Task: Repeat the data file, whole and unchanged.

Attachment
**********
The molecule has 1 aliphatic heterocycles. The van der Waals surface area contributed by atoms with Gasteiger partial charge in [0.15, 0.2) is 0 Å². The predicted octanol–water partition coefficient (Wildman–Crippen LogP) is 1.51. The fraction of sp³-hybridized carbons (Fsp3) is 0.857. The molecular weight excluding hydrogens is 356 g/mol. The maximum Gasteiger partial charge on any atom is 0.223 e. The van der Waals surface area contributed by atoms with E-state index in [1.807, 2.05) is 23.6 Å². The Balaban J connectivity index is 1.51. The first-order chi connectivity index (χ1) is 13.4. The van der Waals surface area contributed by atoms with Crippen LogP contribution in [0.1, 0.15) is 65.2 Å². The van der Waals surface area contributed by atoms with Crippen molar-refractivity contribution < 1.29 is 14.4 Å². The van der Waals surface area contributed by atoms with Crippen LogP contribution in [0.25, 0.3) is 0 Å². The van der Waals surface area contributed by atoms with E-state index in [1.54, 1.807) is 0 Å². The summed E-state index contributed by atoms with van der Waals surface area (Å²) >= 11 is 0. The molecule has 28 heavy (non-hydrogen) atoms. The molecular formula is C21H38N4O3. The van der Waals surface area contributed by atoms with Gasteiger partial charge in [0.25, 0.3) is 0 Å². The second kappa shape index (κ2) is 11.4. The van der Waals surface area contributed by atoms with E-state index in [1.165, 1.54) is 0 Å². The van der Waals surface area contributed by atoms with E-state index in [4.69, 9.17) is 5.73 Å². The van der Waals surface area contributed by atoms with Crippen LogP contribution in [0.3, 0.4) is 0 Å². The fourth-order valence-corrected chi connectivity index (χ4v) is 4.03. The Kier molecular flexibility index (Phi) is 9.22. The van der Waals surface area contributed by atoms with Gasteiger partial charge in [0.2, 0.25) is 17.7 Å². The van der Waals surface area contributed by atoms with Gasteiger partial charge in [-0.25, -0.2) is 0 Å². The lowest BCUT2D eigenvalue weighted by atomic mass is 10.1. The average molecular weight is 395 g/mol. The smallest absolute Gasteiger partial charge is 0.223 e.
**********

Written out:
The molecule has 1 aliphatic heterocycles. The van der Waals surface area contributed by atoms with Gasteiger partial charge in [0.15, 0.2) is 0 Å². The predicted octanol–water partition coefficient (Wildman–Crippen LogP) is 1.51. The fraction of sp³-hybridized carbons (Fsp3) is 0.857. The molecular weight excluding hydrogens is 356 g/mol. The maximum Gasteiger partial charge on any atom is 0.223 e. The van der Waals surface area contributed by atoms with E-state index in [1.807, 2.05) is 23.6 Å². The Balaban J connectivity index is 1.51. The first-order chi connectivity index (χ1) is 13.4. The van der Waals surface area contributed by atoms with Crippen LogP contribution in [0.1, 0.15) is 65.2 Å². The van der Waals surface area contributed by atoms with Crippen molar-refractivity contribution < 1.29 is 14.4 Å². The van der Waals surface area contributed by atoms with Crippen LogP contribution in [0.25, 0.3) is 0 Å². The van der Waals surface area contributed by atoms with E-state index in [1.54, 1.807) is 0 Å². The summed E-state index contributed by atoms with van der Waals surface area (Å²) >= 11 is 0. The molecule has 28 heavy (non-hydrogen) atoms. The molecular formula is C21H38N4O3. The van der Waals surface area contributed by atoms with Gasteiger partial charge in [0.25, 0.3) is 0 Å². The second kappa shape index (κ2) is 11.4. The van der Waals surface area contributed by atoms with E-state index in [1.165, 1.54) is 0 Å². The van der Waals surface area contributed by atoms with E-state index in [4.69, 9.17) is 5.73 Å². The van der Waals surface area contributed by atoms with Crippen LogP contribution in [0.3, 0.4) is 0 Å². The fourth-order valence-corrected chi connectivity index (χ4v) is 4.03. The Kier molecular flexibility index (Phi) is 9.22. The van der Waals surface area contributed by atoms with Gasteiger partial charge in [0.2, 0.25) is 17.7 Å². The van der Waals surface area contributed by atoms with Gasteiger partial charge in [-0.25, -0.2) is 0 Å². The lowest BCUT2D eigenvalue weighted by atomic mass is 10.1. The average molecular weight is 395 g/mol. The smallest absolute Gasteiger partial charge is 0.223 e.